This afternoon I read William James’s lecture to college students, “What Makes a Life Significant?” Since I often talk with students about this very issue, I thought I would revisit it to see if the remarks James made in 1900 have any relevance for today’s college student. I think I will spend a few posts working through this essay.
James begins the essay describing a trip to Chautauqua, NY–the nineteenth-century middle-class center for arts and education in upstate, New York. He is quite taken by this place–the music, athletics, religious services, soda fountains, lack of poverty, drunkenness, and crime. James spends a week in Chautauqua, but no more. He realizes that this lakeside paradise, for all its security, intelligence, humanity and order, is missing something. He finally realizes what it is:
But in this unspeakable Chautauqua there was no potentiality of death in sight anywhere, and no point of the compass visible from which danger might possibly appear. The ideal was so completely victorious already that no sign of any previous battle remained, the place just resting on its oars. But what our human emotions seem to require is the sight of the struggle going on. The moment the fruits are being merely eaten, things become ignoble. Sweat and effort, human nature strained to its uttermost and on the rack, yet getting through alive, and then turning its back on its success to pursue another more rare and arduous still-this is the sort of thing the presence of which inspires us, and the reality of which it seems to be the function of all the higher forms of literature and fine art to bring home to us and suggest. At Chautauqua there were no racks, even in the place’s historical museum; and no sweat, except possibly the gentle moisture on the brow of some lecturer, or on the sides of some player in the ball-field. Such absence of human nature in extremis anywhere seemed, then, a sufficient explanation for Chautauqua’s flatness and lack of zest.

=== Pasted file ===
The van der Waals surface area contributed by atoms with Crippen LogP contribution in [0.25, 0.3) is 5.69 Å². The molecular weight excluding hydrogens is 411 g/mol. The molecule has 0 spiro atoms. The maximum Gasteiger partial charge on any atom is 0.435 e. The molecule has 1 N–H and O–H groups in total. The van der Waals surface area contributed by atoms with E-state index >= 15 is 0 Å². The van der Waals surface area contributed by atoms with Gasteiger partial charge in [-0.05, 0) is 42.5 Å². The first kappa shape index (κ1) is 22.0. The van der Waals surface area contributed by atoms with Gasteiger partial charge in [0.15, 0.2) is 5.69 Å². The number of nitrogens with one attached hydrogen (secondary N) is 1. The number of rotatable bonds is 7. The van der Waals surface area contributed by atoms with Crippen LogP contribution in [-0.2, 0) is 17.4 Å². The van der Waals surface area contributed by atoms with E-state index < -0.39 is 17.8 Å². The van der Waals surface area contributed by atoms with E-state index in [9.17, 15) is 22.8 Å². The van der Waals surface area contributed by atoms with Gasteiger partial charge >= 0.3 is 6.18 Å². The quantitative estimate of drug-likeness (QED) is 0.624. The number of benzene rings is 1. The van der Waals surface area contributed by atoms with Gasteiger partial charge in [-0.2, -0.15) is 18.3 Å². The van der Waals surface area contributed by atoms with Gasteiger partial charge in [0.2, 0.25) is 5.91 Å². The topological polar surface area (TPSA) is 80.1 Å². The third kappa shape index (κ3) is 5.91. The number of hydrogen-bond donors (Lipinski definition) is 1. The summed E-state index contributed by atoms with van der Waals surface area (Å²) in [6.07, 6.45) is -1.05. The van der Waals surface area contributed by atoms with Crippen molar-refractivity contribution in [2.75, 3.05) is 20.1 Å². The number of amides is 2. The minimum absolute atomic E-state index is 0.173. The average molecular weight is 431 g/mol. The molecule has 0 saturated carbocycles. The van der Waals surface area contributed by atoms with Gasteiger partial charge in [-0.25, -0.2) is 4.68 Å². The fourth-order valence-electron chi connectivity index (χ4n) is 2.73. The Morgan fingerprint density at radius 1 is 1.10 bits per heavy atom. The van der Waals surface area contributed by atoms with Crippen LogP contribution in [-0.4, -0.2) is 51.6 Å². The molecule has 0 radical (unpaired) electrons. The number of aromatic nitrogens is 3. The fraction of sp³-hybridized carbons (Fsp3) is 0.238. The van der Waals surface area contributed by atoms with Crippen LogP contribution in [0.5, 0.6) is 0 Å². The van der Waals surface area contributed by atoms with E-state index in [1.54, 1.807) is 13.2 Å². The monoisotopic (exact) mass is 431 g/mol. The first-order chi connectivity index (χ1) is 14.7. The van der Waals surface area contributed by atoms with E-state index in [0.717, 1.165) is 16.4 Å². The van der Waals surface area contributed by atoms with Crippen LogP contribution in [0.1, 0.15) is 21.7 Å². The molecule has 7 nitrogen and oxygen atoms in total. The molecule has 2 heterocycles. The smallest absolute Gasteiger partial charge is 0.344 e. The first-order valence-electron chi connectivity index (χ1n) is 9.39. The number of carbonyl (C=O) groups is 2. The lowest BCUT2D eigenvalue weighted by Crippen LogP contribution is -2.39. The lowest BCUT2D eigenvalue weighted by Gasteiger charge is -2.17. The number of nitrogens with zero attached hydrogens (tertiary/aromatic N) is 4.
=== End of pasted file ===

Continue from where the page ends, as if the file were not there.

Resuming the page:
But was not this a paradox well calculated to fill one with dismay? It looks indeed, thought I, as if the romantic idealists with their pessimism about our civilization were, after all, quite right. An irremediable flatness is coming over the world. Bourgeoisie and mediocrity, church sociables and teachers’ conventions, are taking the place of the old heights and depths and romantic chiaroscuro. And, to get human life in its wild intensity, we must in future turn more and more away from the actual, and forget it, if we can, in the romancer’s or the poet’s pages. The whole world, delightful and sinful as it may still appear for a moment to one just escaped from the Chautauquan enclosure, is nevertheless obeying more and more just those ideals that are sure to make of it in the end a mere Chautauqua Assembly on an enormous scale.
Here is the beginning of James’s critique of upper middle class life at the turn of the twentieth century and his championing of what might be called the tragic dimensions of everyday life in this period. How does this all relate to his theme of what makes a life significant? Stay tuned.